And need we say that anything that increases prices to consumers, who, by their purchasing preferences, have tacitly endorsed outsourcing all these years, will have a new wave of protests across the country. The number one import by dollar volume is our cell phones, which are already expensive. Will consumers be happy with a 20% hike in the price of phones11?
But wait. There is still more at stake!
Photo credit: AUTOMOTIVE NEWS ILLUSTRATION
Trump has threated to “tear up” the NAFTA agreement if he can’t get the deal he wants. But a simple flex of the wrist will have many consequences for the U.S. Congressmen, senators, businesses, labor, and consumers all have a perspective, and all are anxious about what really is on the table.
Theoretically, changing or ending NAFTA is meant to ‘bring back jobs,’ but according to several studies by the auto industry, ending NAFTA or imposing some of the tariffs suggested by Trump, or implementing other ideas such as increasing the U.S. content of vehicles would actually reduce jobs and increase costs.12 Obviously there are strong conflicting opinions, with the Commerce Department stating that that U.S. GDP grew 22% from 2009 to 2015 and that growth supports more than 3 million American jobs.13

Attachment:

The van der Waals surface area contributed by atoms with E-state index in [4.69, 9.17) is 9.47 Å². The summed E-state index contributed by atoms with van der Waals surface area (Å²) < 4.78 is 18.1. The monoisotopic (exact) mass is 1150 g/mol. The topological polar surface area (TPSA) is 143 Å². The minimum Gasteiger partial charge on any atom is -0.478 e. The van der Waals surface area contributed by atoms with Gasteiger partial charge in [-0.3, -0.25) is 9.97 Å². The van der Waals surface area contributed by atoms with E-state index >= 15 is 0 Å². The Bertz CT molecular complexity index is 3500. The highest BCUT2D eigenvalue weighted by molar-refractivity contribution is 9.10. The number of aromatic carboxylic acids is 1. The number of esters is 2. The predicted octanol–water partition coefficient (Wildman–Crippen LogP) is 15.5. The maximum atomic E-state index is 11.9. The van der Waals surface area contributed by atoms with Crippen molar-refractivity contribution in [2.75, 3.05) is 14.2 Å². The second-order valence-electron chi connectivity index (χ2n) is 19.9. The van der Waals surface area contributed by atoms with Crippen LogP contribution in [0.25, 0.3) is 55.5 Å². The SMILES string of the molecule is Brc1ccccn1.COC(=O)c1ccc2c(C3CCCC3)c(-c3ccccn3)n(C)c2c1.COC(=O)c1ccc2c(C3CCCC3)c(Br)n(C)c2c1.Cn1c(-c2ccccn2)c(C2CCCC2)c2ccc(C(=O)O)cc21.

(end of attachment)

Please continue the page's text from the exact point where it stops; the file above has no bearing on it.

What is interesting is that the auto industry’s recent decisions to upgrade and retain workers in the U.S. vs. in Mexico14 are based on the quid pro quo promised by Trump to address regulatory issues in the auto industry like energy policy/fuel emissions. However, the jobs will be created in right–to-work states, resulting in layoffs to workers in northern states who have higher pay and union membership. The net result retains U.S. jobs, but with a lower pay scale—that is if we get net new jobs. A student of history will note that even with quotas/restrictions in textile, apparel, and footwear, the march to totally outsource these industries did take place, with virtually all of these items now imported to the U.S. That’s economics 101.